Radio review: When Greeks Flew Kites, Simon Mayo on Scala, and Breakfast

by
15 March 2019

PA

The novelist and scholar Sarah Dunant explored codes of shaming in When Greeks Flew Kites (Radio 4, Monday of last week)

The novelist and scholar Sarah Dunant explored codes of shaming in When Greeks Flew Kites (Radio 4, Monday of last week)

THERE are many ways to induce a sense of shame. In the Middle Ages, it was likely to involve a donkey and a noisy rabble. In the 21st century, the power to shame lies with the hashtag. But you have got to admire the creativity of one South American judge from the last century, whose punishment for drink drivers was to make them wear for their court appearance a Swiss milkmaid’s outfit.

The exotic history of shaming was explored by Sarah Dunant in a fresh addition to her series of essays When Greeks Flew Kites (Radio 4, Monday of last week). Dunant is, as ever, lucid and perceptive, while the production lifts the programme above the status of an extended Point of View.

As a scholar of early-modern culture, Dunant is particularly well-placed to comment on the elaborate codes of shaming which kept society, particularly women, in check in the late-medieval and Renaissance periods. The refinement of a sense of shame was the ambition of all well-bred ladies, encouraged by texts warning of the dangers attendant on getting drunk and going to wrestling matches.

Those who transgressed might be shaved and paraded in the streets; they might be hauled through the streets astride a freshly hewn log; but they might, like Jane Shore, the mistress of Edward IV, suffer with such dignity that the shame rebounded on the oppressor: in this case, Richard, Duke of Gloucester.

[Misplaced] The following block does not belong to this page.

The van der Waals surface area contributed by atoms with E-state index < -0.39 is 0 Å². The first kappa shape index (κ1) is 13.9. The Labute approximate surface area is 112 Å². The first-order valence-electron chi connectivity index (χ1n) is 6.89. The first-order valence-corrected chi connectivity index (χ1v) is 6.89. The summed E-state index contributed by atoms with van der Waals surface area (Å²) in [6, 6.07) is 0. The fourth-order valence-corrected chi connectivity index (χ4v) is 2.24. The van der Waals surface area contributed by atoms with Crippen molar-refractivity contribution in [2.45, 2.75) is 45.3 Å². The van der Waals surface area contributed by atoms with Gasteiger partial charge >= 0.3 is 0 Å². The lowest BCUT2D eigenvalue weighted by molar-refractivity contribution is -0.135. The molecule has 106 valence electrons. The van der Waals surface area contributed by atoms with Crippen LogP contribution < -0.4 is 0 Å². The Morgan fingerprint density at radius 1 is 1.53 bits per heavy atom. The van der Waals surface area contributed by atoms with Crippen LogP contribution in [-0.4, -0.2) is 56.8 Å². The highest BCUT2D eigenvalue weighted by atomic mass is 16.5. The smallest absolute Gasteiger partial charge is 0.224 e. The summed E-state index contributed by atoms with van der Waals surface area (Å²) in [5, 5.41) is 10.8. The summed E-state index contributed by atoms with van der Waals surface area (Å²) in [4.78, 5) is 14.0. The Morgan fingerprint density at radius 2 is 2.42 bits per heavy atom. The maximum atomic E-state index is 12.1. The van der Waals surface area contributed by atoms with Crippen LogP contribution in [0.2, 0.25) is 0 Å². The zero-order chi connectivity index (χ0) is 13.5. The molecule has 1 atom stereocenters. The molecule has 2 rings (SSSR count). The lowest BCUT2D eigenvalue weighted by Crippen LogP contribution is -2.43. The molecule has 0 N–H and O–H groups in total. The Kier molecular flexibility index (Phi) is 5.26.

For the shame game is unpredictable. Confessing your shame does not necessarily enable you to regain control of your image. After the actor Liam Neeson revealed his violent, racist behaviour as a young man, instead of the expected approval for his honesty he was rewarded with a bucket-load of hashtags.

Alan Partridge has returned to the BBC (Fridays; TV, 8 March). And I cannot help wondering whether Simon Mayo is gazing at the image of Partridge as he attempts almost single-handedly to launch Scala Radio. This new classical radio station — which, to all appearances, operates in the same reportorial waters as Classic FM — made a great deal of its acquisition of Mayo, after a fallout at Radio 2.

Let’s be clear: Mayo is one of the best in the business, and I would not leave home without the podcast of his Film Review show on my generic listening device. But the discomfort is palpable, as he promotes the strand The Clinic, with questions such as what is the best way to deal with wet clothes in the office? That was one that even Partridge would have discarded.

Meanwhile, on Radio 3, the Breakfast strand has stepped gingerly into the 21st century by including video-game music in the usual eclectic mix. There is nothing wrong with that; this is sophisticated music, invested with the highest production values. But, at the same time, does the show really have to pretend to be something it isn’t, by adopting simpering subtitles such as “Petroc’s Rise and Shine” and “Petroc’s Alarm Call”?

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